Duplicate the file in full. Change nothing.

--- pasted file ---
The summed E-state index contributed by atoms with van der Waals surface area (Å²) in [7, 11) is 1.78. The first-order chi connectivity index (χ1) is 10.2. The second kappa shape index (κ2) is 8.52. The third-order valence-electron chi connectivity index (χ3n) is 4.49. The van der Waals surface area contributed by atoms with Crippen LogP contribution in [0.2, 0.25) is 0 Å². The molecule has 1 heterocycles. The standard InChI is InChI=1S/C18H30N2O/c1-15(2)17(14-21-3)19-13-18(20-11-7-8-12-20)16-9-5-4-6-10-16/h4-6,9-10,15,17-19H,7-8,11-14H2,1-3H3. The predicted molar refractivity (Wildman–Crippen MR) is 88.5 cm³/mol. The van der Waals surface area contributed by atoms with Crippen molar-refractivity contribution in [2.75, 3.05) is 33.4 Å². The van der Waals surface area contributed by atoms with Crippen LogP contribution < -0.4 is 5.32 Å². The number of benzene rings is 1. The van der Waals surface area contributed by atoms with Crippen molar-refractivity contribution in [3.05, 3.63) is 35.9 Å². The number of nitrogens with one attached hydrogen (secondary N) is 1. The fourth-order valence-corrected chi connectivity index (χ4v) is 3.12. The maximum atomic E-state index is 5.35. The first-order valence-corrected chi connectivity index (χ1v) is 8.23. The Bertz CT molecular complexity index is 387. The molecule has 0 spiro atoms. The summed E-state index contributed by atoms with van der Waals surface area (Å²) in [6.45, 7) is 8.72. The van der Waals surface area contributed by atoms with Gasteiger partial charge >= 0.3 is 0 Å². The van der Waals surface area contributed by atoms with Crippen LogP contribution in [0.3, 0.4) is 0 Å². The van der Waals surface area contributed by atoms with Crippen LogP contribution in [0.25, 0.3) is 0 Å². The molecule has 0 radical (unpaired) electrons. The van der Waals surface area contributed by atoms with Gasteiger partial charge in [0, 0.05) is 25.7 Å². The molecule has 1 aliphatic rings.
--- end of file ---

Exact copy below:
The summed E-state index contributed by atoms with van der Waals surface area (Å²) in [7, 11) is 1.78. The first-order chi connectivity index (χ1) is 10.2. The second kappa shape index (κ2) is 8.52. The third-order valence-electron chi connectivity index (χ3n) is 4.49. The van der Waals surface area contributed by atoms with Crippen LogP contribution in [0.2, 0.25) is 0 Å². The molecule has 1 heterocycles. The standard InChI is InChI=1S/C18H30N2O/c1-15(2)17(14-21-3)19-13-18(20-11-7-8-12-20)16-9-5-4-6-10-16/h4-6,9-10,15,17-19H,7-8,11-14H2,1-3H3. The predicted molar refractivity (Wildman–Crippen MR) is 88.5 cm³/mol. The van der Waals surface area contributed by atoms with Crippen molar-refractivity contribution in [2.75, 3.05) is 33.4 Å². The van der Waals surface area contributed by atoms with Crippen LogP contribution < -0.4 is 5.32 Å². The number of benzene rings is 1. The van der Waals surface area contributed by atoms with Crippen molar-refractivity contribution in [3.05, 3.63) is 35.9 Å². The number of nitrogens with one attached hydrogen (secondary N) is 1. The fourth-order valence-corrected chi connectivity index (χ4v) is 3.12. The maximum atomic E-state index is 5.35. The first-order valence-corrected chi connectivity index (χ1v) is 8.23. The Bertz CT molecular complexity index is 387. The molecule has 0 spiro atoms. The summed E-state index contributed by atoms with van der Waals surface area (Å²) in [6.45, 7) is 8.72. The van der Waals surface area contributed by atoms with Gasteiger partial charge >= 0.3 is 0 Å². The van der Waals surface area contributed by atoms with Crippen LogP contribution in [0.3, 0.4) is 0 Å². The van der Waals surface area contributed by atoms with Crippen LogP contribution in [0.25, 0.3) is 0 Å². The molecule has 0 radical (unpaired) electrons. The van der Waals surface area contributed by atoms with Gasteiger partial charge in [0, 0.05) is 25.7 Å². The molecule has 1 aliphatic rings.